Which perfume lasts longest? How to pick a scent that really lasts

Shopping for a new scent? Fragrance experts explain which perfume lasts longest and how to make any scent go the distance

Illustration of a woman's hand spraying a perfume bottle with flowers to illustrate which perfume lasts longest
(Image credit: Future/Getty images)

Asking which perfume lasts longest is a bit like asking which cocktail tastes most delicious. Sure, there are certain qualities that will make one scent linger on the skin longer than another—scientific factors like composition, percentage of fragrance oil, and evaporation rates—but much comes down to your own personal taste too.  

It's absolutely worth doing your homework to find the best perfume for women that really lasts. For starters, you can apply it before breakfast and continue enjoying it all day. You won't need to carry a clunky glass bottle around or worry that it's going to explode in your bag (even the prettiest flower fragrances don't make a great dressing on your lunch-break caesar salad). Plus you'll never be that person who fills a confined public space with a throat-burning fog of freshly-spritzed fragrance molecules. No need! The right perfume will keep you smelling sweet sans top-ups. 

As with most beauty decision-making, from choosing the best body exfoliators to working out which spring makeup looks to try, it's best to apply a blended approach of facts and feelings. So I've consulted fragrance experts to equip you with a solid knowledge base of notes, styles, and fragrance types. Then, you can filter your new know-how through your personal preferences and select the long-lasting perfume of your dreams.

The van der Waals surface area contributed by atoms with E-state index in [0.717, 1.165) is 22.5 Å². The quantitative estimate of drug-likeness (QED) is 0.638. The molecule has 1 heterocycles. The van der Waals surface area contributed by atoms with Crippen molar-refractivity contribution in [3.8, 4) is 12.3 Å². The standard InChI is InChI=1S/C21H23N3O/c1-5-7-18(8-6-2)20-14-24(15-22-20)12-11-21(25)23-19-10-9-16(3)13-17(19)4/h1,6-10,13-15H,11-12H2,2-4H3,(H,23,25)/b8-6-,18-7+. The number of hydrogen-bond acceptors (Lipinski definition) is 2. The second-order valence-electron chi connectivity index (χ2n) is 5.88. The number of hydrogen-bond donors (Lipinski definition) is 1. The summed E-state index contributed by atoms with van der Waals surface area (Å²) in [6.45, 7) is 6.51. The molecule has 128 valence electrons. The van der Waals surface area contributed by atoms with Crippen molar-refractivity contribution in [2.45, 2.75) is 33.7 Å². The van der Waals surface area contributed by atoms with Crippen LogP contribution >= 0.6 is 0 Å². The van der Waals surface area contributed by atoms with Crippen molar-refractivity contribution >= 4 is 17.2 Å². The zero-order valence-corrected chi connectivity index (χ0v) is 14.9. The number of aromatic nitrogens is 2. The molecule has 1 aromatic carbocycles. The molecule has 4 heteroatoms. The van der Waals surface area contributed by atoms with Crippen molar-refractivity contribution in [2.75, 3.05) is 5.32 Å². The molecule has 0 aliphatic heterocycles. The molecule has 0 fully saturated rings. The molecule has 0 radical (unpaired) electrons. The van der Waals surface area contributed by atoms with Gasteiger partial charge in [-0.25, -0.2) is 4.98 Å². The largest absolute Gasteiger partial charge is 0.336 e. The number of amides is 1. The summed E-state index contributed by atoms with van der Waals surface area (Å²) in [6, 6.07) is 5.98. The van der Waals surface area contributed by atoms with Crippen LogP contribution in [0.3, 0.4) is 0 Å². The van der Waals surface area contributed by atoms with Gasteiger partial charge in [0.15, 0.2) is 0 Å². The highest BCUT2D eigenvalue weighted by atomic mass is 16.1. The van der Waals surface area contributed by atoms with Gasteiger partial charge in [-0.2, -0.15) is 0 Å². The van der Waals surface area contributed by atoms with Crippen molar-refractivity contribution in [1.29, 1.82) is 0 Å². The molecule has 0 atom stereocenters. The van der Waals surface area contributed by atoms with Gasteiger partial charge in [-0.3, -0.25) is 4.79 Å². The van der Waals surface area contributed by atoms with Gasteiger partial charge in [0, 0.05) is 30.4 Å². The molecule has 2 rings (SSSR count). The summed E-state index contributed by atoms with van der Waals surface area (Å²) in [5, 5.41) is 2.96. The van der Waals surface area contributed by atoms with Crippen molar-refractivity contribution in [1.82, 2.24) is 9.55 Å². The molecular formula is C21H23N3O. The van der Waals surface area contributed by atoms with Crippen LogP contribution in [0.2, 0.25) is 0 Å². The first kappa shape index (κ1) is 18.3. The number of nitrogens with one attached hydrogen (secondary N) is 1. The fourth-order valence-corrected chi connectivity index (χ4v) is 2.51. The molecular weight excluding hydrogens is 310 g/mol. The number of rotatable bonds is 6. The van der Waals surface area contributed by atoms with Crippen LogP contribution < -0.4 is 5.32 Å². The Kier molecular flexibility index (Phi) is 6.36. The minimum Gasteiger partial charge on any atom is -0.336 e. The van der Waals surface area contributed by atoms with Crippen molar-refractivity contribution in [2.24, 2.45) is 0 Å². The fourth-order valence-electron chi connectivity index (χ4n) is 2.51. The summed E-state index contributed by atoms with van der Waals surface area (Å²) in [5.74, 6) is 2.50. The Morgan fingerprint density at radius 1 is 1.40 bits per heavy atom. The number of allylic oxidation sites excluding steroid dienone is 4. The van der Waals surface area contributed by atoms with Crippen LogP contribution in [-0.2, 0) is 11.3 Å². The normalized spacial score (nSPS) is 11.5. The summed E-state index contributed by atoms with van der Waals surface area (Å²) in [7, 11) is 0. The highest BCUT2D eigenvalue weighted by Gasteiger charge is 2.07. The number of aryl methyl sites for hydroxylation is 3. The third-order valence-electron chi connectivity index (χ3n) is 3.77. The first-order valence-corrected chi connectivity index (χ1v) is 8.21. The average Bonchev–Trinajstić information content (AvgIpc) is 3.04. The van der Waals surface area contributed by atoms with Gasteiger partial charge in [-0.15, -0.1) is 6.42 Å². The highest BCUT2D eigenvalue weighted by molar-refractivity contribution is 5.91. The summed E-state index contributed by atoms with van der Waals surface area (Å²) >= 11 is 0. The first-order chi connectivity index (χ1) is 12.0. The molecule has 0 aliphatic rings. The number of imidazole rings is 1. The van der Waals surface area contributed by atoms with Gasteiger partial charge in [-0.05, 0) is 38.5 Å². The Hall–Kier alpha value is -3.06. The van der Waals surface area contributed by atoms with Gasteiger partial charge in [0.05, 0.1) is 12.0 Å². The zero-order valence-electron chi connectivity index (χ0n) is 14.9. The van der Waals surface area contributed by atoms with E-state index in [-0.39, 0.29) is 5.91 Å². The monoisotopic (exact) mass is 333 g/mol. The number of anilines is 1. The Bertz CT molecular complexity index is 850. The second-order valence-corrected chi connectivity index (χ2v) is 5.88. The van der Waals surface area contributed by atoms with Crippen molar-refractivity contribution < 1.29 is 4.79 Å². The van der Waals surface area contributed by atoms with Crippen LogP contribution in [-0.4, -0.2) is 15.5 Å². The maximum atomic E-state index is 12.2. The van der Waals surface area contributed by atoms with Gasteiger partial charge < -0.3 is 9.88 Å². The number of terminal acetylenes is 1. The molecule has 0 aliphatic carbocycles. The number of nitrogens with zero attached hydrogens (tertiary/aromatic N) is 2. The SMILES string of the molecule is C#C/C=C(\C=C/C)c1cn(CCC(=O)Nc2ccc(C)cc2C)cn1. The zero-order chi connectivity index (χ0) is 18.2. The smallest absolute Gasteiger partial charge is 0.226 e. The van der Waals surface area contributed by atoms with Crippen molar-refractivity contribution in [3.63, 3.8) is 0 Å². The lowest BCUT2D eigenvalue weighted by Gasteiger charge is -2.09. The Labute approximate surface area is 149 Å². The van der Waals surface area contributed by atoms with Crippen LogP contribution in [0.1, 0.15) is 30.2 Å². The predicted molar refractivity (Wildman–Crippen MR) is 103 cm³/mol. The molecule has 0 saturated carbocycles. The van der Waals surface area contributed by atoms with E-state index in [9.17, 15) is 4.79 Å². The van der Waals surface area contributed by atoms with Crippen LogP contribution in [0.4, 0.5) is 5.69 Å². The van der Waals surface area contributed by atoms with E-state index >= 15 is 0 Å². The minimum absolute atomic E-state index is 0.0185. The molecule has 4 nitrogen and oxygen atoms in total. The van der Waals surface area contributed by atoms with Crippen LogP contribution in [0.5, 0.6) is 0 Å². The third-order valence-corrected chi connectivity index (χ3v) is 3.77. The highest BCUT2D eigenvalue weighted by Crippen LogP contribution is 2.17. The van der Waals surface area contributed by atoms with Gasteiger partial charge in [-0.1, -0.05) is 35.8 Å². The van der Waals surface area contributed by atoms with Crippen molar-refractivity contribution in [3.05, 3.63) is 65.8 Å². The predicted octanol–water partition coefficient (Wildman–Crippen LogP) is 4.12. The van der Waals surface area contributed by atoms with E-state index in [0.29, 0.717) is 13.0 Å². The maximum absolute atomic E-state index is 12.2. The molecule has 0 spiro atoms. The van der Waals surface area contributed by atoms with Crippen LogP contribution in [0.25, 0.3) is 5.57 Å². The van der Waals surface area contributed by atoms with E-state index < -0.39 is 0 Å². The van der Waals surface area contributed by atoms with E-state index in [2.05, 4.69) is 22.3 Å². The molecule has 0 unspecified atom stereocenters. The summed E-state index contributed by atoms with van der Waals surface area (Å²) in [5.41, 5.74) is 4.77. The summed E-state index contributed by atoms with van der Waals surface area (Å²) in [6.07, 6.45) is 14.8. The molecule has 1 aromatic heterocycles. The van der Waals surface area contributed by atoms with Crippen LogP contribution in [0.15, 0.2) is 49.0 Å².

Which perfume lasts longest: a three-step guide

Step 1. Pick the right perfume concentration

"Longevity is the amount of time a perfume is detectable for, and this is a really important factor for many consumers when purchasing a scent," write Sarah McCartney and Samantha Scriven in The Perfume Companion: The Definitive Guide to Choosing Your Next Scent. "Different concentrations of perfume will last different lengths of time, and bear in mind that most fragrances last longer on clothing than on skin."  

With many of us having to learn how to buy perfume online, it's particularly useful to understand these distinctions and find which perfume lasts longest before you click add to basket. "Typically, these concentrations have different styles," explains Nick Gilbert, founder of private fragrance house Olfiction and Boujee Bougies scented candles. Here is Gilbert's handy cheat sheet: 

  • Cologne: "Colognes are fresher, based around citrus and herbs, and anywhere between 3-5% of fragrance oil"
  • Eau de toilette: "EDT is also a fresher take, with anywhere between 8-15% fragrance oil."
  • Eau de parfum: "EDP tends to focus more on the heart notes and warmth of a fragrance, with around 12-20% fragrance oil."
  • Pure parfum: "Parfum is concentrated on the heart and base of a fragrance—usually 20-30%, and wears more closely to the skin."

Knowing these definitions will help you to understand which perfume lasts longest, but it isn't the whole story. "The important thing to remember is that it isn’t just the concentration that impacts longevity, but the combination of ingredients used that helps the scent last on the skin," says Gilbert.

Step 2. Look for notes that linger